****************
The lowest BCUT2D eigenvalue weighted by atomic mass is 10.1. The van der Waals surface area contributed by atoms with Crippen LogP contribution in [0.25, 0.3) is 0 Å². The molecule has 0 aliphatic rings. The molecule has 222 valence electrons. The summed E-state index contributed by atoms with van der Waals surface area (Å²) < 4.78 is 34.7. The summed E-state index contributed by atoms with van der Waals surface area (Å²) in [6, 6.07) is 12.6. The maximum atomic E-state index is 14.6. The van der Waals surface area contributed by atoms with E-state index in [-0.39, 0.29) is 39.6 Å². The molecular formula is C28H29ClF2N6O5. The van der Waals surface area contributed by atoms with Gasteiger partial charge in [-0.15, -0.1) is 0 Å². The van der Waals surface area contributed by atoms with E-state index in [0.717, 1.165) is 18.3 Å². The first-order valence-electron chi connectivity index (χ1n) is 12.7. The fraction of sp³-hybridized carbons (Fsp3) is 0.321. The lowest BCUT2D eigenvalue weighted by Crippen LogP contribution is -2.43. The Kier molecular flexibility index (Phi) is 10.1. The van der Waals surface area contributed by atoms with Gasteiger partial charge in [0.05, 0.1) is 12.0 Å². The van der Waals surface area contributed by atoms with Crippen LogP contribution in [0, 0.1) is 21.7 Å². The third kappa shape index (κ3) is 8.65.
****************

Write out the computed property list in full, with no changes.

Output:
The lowest BCUT2D eigenvalue weighted by atomic mass is 10.1. The van der Waals surface area contributed by atoms with Crippen LogP contribution in [0.25, 0.3) is 0 Å². The molecule has 0 aliphatic rings. The molecule has 222 valence electrons. The summed E-state index contributed by atoms with van der Waals surface area (Å²) < 4.78 is 34.7. The summed E-state index contributed by atoms with van der Waals surface area (Å²) in [6, 6.07) is 12.6. The maximum atomic E-state index is 14.6. The van der Waals surface area contributed by atoms with E-state index in [-0.39, 0.29) is 39.6 Å². The molecular formula is C28H29ClF2N6O5. The van der Waals surface area contributed by atoms with Gasteiger partial charge in [-0.15, -0.1) is 0 Å². The van der Waals surface area contributed by atoms with E-state index in [0.717, 1.165) is 18.3 Å². The first-order valence-electron chi connectivity index (χ1n) is 12.7. The fraction of sp³-hybridized carbons (Fsp3) is 0.321. The lowest BCUT2D eigenvalue weighted by Crippen LogP contribution is -2.43. The Kier molecular flexibility index (Phi) is 10.1. The van der Waals surface area contributed by atoms with Gasteiger partial charge in [0.05, 0.1) is 12.0 Å². The van der Waals surface area contributed by atoms with Crippen LogP contribution in [0, 0.1) is 21.7 Å². The third kappa shape index (κ3) is 8.65.